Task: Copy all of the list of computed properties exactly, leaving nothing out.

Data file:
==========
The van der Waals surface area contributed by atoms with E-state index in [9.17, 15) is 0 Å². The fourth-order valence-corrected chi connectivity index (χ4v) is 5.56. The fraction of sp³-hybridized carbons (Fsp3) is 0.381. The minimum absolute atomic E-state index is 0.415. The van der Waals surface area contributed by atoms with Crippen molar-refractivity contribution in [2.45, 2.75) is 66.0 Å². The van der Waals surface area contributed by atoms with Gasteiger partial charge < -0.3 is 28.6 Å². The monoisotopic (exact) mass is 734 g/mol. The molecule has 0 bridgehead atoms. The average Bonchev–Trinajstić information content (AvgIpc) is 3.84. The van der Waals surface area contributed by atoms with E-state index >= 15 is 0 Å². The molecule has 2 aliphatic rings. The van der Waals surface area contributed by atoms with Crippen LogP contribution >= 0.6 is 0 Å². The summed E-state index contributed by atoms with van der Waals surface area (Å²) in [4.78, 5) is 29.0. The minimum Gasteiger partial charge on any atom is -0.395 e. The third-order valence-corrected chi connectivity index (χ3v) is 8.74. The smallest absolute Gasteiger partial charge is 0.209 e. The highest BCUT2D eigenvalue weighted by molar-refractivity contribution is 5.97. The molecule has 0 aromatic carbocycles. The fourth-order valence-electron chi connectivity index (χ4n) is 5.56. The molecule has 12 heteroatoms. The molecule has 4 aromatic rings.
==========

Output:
The van der Waals surface area contributed by atoms with E-state index in [9.17, 15) is 0 Å². The fourth-order valence-corrected chi connectivity index (χ4v) is 5.56. The fraction of sp³-hybridized carbons (Fsp3) is 0.381. The minimum absolute atomic E-state index is 0.415. The van der Waals surface area contributed by atoms with Crippen molar-refractivity contribution in [2.45, 2.75) is 66.0 Å². The van der Waals surface area contributed by atoms with Gasteiger partial charge < -0.3 is 28.6 Å². The monoisotopic (exact) mass is 734 g/mol. The molecule has 0 bridgehead atoms. The average Bonchev–Trinajstić information content (AvgIpc) is 3.84. The van der Waals surface area contributed by atoms with E-state index >= 15 is 0 Å². The molecule has 2 aliphatic rings. The van der Waals surface area contributed by atoms with Crippen LogP contribution >= 0.6 is 0 Å². The summed E-state index contributed by atoms with van der Waals surface area (Å²) in [4.78, 5) is 29.0. The minimum Gasteiger partial charge on any atom is -0.395 e. The third-order valence-corrected chi connectivity index (χ3v) is 8.74. The smallest absolute Gasteiger partial charge is 0.209 e. The highest BCUT2D eigenvalue weighted by molar-refractivity contribution is 5.97. The molecule has 0 aromatic carbocycles. The fourth-order valence-electron chi connectivity index (χ4n) is 5.56. The molecule has 12 heteroatoms. The molecule has 4 aromatic rings.